On the flip-side, social media can inadvertently expose your child to negative and unhealthy contents of varying degrees. Unhealthy contents— such as the romanticising of depression, self-harm, self-loathing or even suicide— can be crafted to appeal to the angst of adolescents or to vulnerable children.

In other situations, carefully curated feeds can (unintentionally or not) foster materialism and body image issues when children make comparisons to the seemingly perfect lives of “influencers“. Furthermore, there is also the danger of social media addiction when an individual has established an online presence and his or her life starts revolving around garnering followers and “likes“.



What can you do as a parent?
  • Understand how these social media platforms function. In doing so, it will be easier for you to enter the mindset of your child and understand the influence from exposure to certain information and imagery found online.
  • Build up confidence and self-esteem in your child. Encourage your child to pick up something that interests him or her and emphasise on achievements. Let your child understand that one’s self-worth is neither determined by others nor validated by how popular one is.


☑ Privacy concerns

The Internet provides sharing platforms for an individual to post just about anything from personal opinions to updates on his or her daily life. Under default privacy settings, these are accessible to the public (to strangers, essentially). Very often, children, and even some adolescents, have yet to develop an acute sense of judgment. Hence, they may not fully comprehend the implications and the dangers lurking behind sharing things online. Over-sharing, especially of contentious or provocative topics, can attract the attention of the wrong people, result in a public backlash or cause the child to be subjected to cyber-bullying.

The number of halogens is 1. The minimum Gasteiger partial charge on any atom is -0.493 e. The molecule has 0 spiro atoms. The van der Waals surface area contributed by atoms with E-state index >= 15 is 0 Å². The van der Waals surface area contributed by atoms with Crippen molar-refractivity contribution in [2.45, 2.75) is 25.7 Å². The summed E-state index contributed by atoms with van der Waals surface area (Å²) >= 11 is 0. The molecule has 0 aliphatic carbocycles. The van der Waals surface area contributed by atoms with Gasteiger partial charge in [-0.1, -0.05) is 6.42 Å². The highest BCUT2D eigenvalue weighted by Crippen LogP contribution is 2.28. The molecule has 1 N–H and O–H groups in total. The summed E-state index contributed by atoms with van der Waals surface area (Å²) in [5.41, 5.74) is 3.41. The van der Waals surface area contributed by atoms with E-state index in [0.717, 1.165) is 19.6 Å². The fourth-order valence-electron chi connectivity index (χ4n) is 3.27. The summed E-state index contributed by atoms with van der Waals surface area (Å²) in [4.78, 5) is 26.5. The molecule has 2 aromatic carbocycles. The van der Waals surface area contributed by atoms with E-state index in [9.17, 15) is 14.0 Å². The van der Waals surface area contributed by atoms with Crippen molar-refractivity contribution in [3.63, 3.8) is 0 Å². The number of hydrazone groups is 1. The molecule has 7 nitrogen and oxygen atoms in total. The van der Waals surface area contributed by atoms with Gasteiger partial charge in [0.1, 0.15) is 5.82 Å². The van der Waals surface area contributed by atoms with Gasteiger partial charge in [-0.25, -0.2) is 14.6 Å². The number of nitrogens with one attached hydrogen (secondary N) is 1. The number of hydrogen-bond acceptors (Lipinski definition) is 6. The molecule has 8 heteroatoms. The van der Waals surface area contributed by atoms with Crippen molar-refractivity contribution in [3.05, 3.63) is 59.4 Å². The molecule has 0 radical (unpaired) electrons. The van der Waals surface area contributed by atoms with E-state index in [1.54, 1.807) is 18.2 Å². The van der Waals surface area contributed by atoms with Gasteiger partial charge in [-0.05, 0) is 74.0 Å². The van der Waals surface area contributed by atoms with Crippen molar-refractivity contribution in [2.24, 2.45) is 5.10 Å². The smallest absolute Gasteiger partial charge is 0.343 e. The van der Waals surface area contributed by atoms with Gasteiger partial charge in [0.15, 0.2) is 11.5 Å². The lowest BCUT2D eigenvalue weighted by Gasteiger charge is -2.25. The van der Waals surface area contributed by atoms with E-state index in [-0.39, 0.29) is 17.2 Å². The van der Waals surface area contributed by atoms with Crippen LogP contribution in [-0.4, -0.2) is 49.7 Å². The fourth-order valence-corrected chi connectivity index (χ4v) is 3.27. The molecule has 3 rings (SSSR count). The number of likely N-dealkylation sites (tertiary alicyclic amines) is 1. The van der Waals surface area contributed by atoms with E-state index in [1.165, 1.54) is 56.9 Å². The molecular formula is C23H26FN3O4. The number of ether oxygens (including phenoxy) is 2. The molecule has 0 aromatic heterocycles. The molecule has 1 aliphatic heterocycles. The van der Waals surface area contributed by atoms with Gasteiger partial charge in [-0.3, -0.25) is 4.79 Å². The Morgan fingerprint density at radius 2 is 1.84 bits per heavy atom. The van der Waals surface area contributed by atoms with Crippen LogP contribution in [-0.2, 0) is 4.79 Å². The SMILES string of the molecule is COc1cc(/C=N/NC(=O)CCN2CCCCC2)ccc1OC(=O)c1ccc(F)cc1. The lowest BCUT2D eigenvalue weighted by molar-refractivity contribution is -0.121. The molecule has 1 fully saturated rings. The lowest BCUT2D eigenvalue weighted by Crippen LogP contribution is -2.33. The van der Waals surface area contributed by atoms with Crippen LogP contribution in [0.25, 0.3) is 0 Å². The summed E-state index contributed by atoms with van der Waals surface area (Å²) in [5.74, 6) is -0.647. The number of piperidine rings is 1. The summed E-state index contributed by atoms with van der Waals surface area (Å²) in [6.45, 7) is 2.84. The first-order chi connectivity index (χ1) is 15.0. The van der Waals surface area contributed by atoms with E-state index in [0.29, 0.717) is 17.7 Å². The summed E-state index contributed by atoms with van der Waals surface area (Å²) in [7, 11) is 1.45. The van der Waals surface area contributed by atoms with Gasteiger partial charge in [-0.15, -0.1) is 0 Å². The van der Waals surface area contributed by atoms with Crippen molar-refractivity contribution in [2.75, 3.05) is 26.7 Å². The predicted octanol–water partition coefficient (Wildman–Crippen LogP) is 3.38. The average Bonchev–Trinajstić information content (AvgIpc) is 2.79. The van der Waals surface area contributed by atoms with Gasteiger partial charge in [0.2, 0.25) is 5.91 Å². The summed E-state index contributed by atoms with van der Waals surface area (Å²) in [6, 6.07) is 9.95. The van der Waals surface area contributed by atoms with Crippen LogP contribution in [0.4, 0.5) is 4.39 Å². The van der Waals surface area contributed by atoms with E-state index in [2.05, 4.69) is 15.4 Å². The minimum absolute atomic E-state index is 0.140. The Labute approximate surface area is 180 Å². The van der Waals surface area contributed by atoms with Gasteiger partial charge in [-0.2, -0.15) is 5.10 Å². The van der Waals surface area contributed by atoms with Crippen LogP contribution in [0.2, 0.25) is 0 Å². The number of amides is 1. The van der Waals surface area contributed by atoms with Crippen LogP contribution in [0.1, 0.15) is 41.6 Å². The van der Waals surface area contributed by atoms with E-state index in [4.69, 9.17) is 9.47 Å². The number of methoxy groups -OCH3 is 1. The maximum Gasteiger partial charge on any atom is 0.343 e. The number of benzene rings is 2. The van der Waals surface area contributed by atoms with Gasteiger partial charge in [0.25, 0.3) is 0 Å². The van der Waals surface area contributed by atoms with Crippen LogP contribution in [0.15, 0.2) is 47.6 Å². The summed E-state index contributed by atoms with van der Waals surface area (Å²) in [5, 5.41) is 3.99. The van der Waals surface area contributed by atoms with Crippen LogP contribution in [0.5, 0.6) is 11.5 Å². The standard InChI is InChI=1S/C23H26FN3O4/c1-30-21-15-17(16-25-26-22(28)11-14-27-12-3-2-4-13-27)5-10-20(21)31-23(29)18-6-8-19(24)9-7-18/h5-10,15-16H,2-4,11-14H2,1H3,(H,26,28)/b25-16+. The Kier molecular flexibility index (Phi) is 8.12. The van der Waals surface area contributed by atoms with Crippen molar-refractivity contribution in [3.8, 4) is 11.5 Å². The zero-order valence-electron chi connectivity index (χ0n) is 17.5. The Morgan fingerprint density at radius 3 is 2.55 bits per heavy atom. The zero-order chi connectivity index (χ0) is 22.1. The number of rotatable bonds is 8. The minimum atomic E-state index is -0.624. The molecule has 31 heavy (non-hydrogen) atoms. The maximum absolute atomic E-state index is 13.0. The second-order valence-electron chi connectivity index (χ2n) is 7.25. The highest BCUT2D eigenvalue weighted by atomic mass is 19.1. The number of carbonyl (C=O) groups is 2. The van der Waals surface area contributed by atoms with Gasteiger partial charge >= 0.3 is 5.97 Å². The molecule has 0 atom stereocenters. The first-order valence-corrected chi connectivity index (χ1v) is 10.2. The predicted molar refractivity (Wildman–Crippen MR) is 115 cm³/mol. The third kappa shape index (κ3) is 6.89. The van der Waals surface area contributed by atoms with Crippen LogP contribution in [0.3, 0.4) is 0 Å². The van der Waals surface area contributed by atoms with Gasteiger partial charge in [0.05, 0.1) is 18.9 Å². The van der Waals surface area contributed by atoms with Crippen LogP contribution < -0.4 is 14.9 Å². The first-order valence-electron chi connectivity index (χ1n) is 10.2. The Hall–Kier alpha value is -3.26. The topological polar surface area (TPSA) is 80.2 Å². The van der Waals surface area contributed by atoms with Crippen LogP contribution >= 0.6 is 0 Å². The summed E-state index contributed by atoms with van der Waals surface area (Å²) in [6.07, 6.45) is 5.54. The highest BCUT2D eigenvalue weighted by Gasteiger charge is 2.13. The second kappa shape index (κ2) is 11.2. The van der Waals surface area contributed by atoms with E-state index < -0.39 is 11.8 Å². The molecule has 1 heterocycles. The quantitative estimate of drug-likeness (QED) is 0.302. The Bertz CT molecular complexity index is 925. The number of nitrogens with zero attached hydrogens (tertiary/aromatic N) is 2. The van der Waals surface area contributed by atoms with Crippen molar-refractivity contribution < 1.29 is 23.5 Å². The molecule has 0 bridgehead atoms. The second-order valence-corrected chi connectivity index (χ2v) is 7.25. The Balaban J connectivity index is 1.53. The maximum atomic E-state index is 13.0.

What can you do as a parent?
  • Educate your child and share cases of phishing and download scams.
  • If your child is active on social media, always remind your child to have second thoughts before clicking on the “post” button and consider whether the content may be too personal or sensitive to be shared online.
  • Have your child set strong passwords for his or her online accounts. Simple passwords (especially when used on multiple platforms) pose the risk of accounts being hacked into, divulging personal information.



Bearing responsibility for your digital footprint

Our personal opinions and individual perspectives are an entitlement. However, when we share our thoughts online, being respectful is a must. Sure, you can simply delete a controversial photo or comment posted online,  but will it ever be completely erased? When such content is shared across the network, it becomes a part of one’s permanent digital footprint and contributes to a negative online reputation.

You certainly would not want a future potential employer to come across some unsightly photos or comments posted by your child from years back, would you?


☑ Be respectful and kind

There are online platforms, forums and discussion boards where individuals can make comments or start a discussion thread. Hiding behind the mask of anonymity and bearing no consequence (seemingly), they can make thoughtless and insensitive remarks towards others. Children and youngsters need to understand that such actions are termed as cyber-bullying and it can have extremely damaging effects towards the bullied party and even to the society.


What can you do as a parent?
  • Be a role model. As parents, we are actually the biggest influence in how our children behave so start practising kindness and empathy.
  • Let your child understand the importance of standing up for others. If we witness or encounter cases of cyber-bullying, we should report them to the authorities or to teachers.
  • Teach empathy. Before making a comment on something or someone, we ought to consider how we would feel if we receive the same comment from someone else.


Exposing your child to the online world may be akin to opening up Pandora’s box. However, when equipped with the relevant skills and knowledge, navigating through the Internet can still be a positive and rewarding experience!



Sources: [1, 2, 3, 4, 5]